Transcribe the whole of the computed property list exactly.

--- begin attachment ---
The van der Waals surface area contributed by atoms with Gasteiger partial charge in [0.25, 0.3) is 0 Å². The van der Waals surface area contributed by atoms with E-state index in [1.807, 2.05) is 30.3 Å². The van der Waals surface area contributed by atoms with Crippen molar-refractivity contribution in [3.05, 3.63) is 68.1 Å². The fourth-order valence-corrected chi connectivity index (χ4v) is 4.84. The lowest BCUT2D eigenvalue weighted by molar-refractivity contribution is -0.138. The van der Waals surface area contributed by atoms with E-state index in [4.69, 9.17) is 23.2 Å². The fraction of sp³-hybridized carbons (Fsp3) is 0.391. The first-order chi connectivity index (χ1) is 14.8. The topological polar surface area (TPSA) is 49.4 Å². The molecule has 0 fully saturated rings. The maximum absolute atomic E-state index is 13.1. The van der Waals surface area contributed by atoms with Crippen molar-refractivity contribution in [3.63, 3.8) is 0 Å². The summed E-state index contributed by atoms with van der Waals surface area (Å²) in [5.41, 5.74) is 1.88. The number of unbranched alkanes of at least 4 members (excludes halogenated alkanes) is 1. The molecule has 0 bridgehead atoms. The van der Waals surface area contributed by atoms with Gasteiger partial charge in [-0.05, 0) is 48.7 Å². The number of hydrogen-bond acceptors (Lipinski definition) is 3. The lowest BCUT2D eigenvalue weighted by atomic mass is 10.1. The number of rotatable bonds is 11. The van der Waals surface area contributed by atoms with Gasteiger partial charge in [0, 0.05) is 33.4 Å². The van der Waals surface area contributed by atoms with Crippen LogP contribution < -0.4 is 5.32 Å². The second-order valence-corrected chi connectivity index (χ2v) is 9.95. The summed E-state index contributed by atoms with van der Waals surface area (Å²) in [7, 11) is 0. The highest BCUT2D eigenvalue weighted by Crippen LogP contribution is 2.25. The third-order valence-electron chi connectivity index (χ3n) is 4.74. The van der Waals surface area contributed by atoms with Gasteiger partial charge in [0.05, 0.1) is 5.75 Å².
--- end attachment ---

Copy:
The van der Waals surface area contributed by atoms with Gasteiger partial charge in [0.25, 0.3) is 0 Å². The van der Waals surface area contributed by atoms with E-state index in [1.807, 2.05) is 30.3 Å². The van der Waals surface area contributed by atoms with Crippen molar-refractivity contribution in [3.05, 3.63) is 68.1 Å². The fourth-order valence-corrected chi connectivity index (χ4v) is 4.84. The lowest BCUT2D eigenvalue weighted by molar-refractivity contribution is -0.138. The van der Waals surface area contributed by atoms with E-state index in [4.69, 9.17) is 23.2 Å². The fraction of sp³-hybridized carbons (Fsp3) is 0.391. The first-order chi connectivity index (χ1) is 14.8. The topological polar surface area (TPSA) is 49.4 Å². The molecule has 0 fully saturated rings. The maximum absolute atomic E-state index is 13.1. The van der Waals surface area contributed by atoms with Crippen molar-refractivity contribution in [3.63, 3.8) is 0 Å². The summed E-state index contributed by atoms with van der Waals surface area (Å²) in [5.41, 5.74) is 1.88. The number of unbranched alkanes of at least 4 members (excludes halogenated alkanes) is 1. The molecule has 0 bridgehead atoms. The van der Waals surface area contributed by atoms with Gasteiger partial charge in [-0.05, 0) is 48.7 Å². The number of hydrogen-bond acceptors (Lipinski definition) is 3. The lowest BCUT2D eigenvalue weighted by atomic mass is 10.1. The number of rotatable bonds is 11. The van der Waals surface area contributed by atoms with Gasteiger partial charge in [0, 0.05) is 33.4 Å². The van der Waals surface area contributed by atoms with Crippen LogP contribution < -0.4 is 5.32 Å². The second-order valence-corrected chi connectivity index (χ2v) is 9.95. The summed E-state index contributed by atoms with van der Waals surface area (Å²) in [7, 11) is 0. The highest BCUT2D eigenvalue weighted by Crippen LogP contribution is 2.25. The third-order valence-electron chi connectivity index (χ3n) is 4.74. The van der Waals surface area contributed by atoms with Gasteiger partial charge in [0.05, 0.1) is 5.75 Å².